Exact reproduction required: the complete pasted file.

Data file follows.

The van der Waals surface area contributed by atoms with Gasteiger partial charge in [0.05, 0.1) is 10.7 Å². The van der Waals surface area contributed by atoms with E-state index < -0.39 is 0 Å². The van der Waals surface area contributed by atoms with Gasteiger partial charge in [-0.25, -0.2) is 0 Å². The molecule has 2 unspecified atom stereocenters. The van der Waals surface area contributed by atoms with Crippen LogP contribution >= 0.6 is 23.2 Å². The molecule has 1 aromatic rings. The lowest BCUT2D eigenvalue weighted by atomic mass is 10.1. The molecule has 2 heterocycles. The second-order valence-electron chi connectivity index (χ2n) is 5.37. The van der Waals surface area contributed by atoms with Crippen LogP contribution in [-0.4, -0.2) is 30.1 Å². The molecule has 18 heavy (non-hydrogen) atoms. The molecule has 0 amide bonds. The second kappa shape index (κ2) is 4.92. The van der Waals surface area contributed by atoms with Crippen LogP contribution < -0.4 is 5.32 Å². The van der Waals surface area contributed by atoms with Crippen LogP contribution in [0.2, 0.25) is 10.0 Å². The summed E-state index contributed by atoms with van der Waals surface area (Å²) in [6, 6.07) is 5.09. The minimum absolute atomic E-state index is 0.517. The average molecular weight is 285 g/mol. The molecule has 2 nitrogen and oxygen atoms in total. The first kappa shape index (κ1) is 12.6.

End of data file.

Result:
The van der Waals surface area contributed by atoms with Gasteiger partial charge in [0.05, 0.1) is 10.7 Å². The van der Waals surface area contributed by atoms with E-state index < -0.39 is 0 Å². The van der Waals surface area contributed by atoms with Gasteiger partial charge in [-0.25, -0.2) is 0 Å². The molecule has 2 unspecified atom stereocenters. The van der Waals surface area contributed by atoms with Crippen LogP contribution >= 0.6 is 23.2 Å². The molecule has 1 aromatic rings. The lowest BCUT2D eigenvalue weighted by atomic mass is 10.1. The molecule has 2 heterocycles. The second-order valence-electron chi connectivity index (χ2n) is 5.37. The van der Waals surface area contributed by atoms with Crippen LogP contribution in [-0.4, -0.2) is 30.1 Å². The molecule has 18 heavy (non-hydrogen) atoms. The molecule has 0 amide bonds. The second kappa shape index (κ2) is 4.92. The van der Waals surface area contributed by atoms with Crippen LogP contribution < -0.4 is 5.32 Å². The van der Waals surface area contributed by atoms with Crippen LogP contribution in [0.2, 0.25) is 10.0 Å². The summed E-state index contributed by atoms with van der Waals surface area (Å²) in [6, 6.07) is 5.09. The minimum absolute atomic E-state index is 0.517. The average molecular weight is 285 g/mol. The molecule has 2 nitrogen and oxygen atoms in total. The first kappa shape index (κ1) is 12.6.